The modern mode, "use strict"

For a long time, JavaScript evolved without compatibility issues. New features were added to the language while old functionality didn’t change.

That had the benefit of never breaking existing code. But the downside was that any mistake or an imperfect decision made by JavaScript’s creators got stuck in the language forever.

This was the case until 2009 when ECMAScript 5 (ES5) appeared. It added new features to the language and modified some of the existing ones. To keep the old code working, most such modifications are off by default. You need to explicitly enable them with a special directive: "use strict".

“use strict”

The directive looks like a string: "use strict" or 'use strict'. When it is located at the top of a script, the whole script works the “modern” way.

For example:

"use strict";

// this code works the modern way

We will learn functions (a way to group commands) soon. Looking ahead, let’s note that "use strict" can be put at the beginning of the function body instead of the whole script. Doing that enables strict mode in that function only. But usually, people use it for the whole script.

Ensure that “use strict” is at the top

Please make sure that "use strict" is at the top of your scripts, otherwise strict mode may not be enabled.

Strict mode isn’t enabled here:

alert("some code");
// "use strict" below is ignored--it must be at the top

"use strict";

// strict mode is not activated

Only comments may appear above "use strict".

There’s no way to cancel use strict

There is no directive like "no use strict" that reverts the engine to old behavior.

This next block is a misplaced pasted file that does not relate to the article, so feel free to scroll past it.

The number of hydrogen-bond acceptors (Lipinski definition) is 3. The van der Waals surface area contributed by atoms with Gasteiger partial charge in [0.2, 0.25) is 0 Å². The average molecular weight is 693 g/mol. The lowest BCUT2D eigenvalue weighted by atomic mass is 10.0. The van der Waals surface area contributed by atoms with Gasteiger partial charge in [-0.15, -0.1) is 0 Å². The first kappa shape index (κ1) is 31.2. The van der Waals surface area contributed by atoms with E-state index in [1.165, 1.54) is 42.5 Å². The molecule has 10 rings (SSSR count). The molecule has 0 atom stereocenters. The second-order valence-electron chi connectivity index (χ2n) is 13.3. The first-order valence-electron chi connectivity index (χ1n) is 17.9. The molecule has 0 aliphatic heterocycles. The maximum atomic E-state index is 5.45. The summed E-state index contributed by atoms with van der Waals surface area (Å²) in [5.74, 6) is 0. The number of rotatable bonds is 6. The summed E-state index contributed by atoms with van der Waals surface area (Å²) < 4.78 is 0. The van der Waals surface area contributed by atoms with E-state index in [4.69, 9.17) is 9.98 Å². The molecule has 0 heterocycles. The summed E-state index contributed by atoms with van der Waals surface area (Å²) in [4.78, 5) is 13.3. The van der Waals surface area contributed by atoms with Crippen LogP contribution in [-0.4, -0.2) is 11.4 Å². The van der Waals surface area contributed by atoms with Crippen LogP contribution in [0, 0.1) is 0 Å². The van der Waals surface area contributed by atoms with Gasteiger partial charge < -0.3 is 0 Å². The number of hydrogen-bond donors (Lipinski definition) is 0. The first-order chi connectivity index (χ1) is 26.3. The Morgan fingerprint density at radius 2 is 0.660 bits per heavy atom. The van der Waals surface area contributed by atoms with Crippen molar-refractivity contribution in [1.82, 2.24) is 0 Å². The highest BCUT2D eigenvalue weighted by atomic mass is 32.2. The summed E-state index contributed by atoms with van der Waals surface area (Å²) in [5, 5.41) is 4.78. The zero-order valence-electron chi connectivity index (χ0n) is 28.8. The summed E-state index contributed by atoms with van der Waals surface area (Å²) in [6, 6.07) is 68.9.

Once we enter strict mode, there’s no going back.

Browser console

For the future, when you use a browser console to test features, please note that it doesn’t use strict by default.

Sometimes, when use strict makes a difference, you’ll get incorrect results.

You can try to press Shift+Enter to input multiple lines, and put use strict on top, like this:

'use strict'; <Shift+Enter for a newline>
//  ...your code
<Enter to run>

It works in most browsers, namely Firefox and Chrome.

If it doesn’t, the most reliable way to ensure use strict would be to input the code into console like this:

(function() {
  'use strict';

  // ...your code...

Always “use strict”

We have yet to cover the differences between strict mode and the “default” mode.

In the next chapters, as we learn language features, we’ll note the differences between the strict and default modes. Luckily, there aren’t many and they actually make our lives better.

For now, it’s enough to know about it in general:

  1. The "use strict" directive switches the engine to the “modern” mode, changing the behavior of some built-in features. We’ll see the details later in the tutorial.
  2. Strict mode is enabled by placing "use strict" at the top of a script or function. Several language features, like “classes” and “modules”, enable strict mode automatically.
  3. Strict mode is supported by all modern browsers.
  4. We recommended always starting scripts with "use strict". All examples in this tutorial assume strict mode unless (very rarely) specified otherwise.
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